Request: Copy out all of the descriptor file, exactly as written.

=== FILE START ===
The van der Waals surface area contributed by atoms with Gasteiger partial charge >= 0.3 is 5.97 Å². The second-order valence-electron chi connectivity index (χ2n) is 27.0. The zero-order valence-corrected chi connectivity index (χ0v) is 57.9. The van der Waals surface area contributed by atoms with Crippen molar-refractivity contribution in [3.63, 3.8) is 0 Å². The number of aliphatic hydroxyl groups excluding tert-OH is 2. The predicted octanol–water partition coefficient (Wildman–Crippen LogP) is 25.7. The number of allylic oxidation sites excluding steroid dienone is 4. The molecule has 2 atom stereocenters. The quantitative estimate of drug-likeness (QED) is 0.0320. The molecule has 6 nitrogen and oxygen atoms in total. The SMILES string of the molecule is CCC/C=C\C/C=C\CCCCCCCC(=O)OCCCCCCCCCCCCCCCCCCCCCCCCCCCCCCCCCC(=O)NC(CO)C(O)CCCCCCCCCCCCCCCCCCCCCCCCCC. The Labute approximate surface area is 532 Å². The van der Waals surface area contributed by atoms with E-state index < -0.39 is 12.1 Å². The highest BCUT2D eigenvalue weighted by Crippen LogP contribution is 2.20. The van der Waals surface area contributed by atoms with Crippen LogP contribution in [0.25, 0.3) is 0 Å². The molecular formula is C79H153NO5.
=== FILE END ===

The van der Waals surface area contributed by atoms with Gasteiger partial charge >= 0.3 is 5.97 Å². The second-order valence-electron chi connectivity index (χ2n) is 27.0. The zero-order valence-corrected chi connectivity index (χ0v) is 57.9. The van der Waals surface area contributed by atoms with Crippen molar-refractivity contribution in [3.63, 3.8) is 0 Å². The number of aliphatic hydroxyl groups excluding tert-OH is 2. The predicted octanol–water partition coefficient (Wildman–Crippen LogP) is 25.7. The number of allylic oxidation sites excluding steroid dienone is 4. The molecule has 2 atom stereocenters. The quantitative estimate of drug-likeness (QED) is 0.0320. The molecule has 6 nitrogen and oxygen atoms in total. The SMILES string of the molecule is CCC/C=C\C/C=C\CCCCCCCC(=O)OCCCCCCCCCCCCCCCCCCCCCCCCCCCCCCCCCC(=O)NC(CO)C(O)CCCCCCCCCCCCCCCCCCCCCCCCCC. The Labute approximate surface area is 532 Å². The van der Waals surface area contributed by atoms with E-state index < -0.39 is 12.1 Å². The highest BCUT2D eigenvalue weighted by Crippen LogP contribution is 2.20. The van der Waals surface area contributed by atoms with Crippen LogP contribution in [0.25, 0.3) is 0 Å². The molecular formula is C79H153NO5.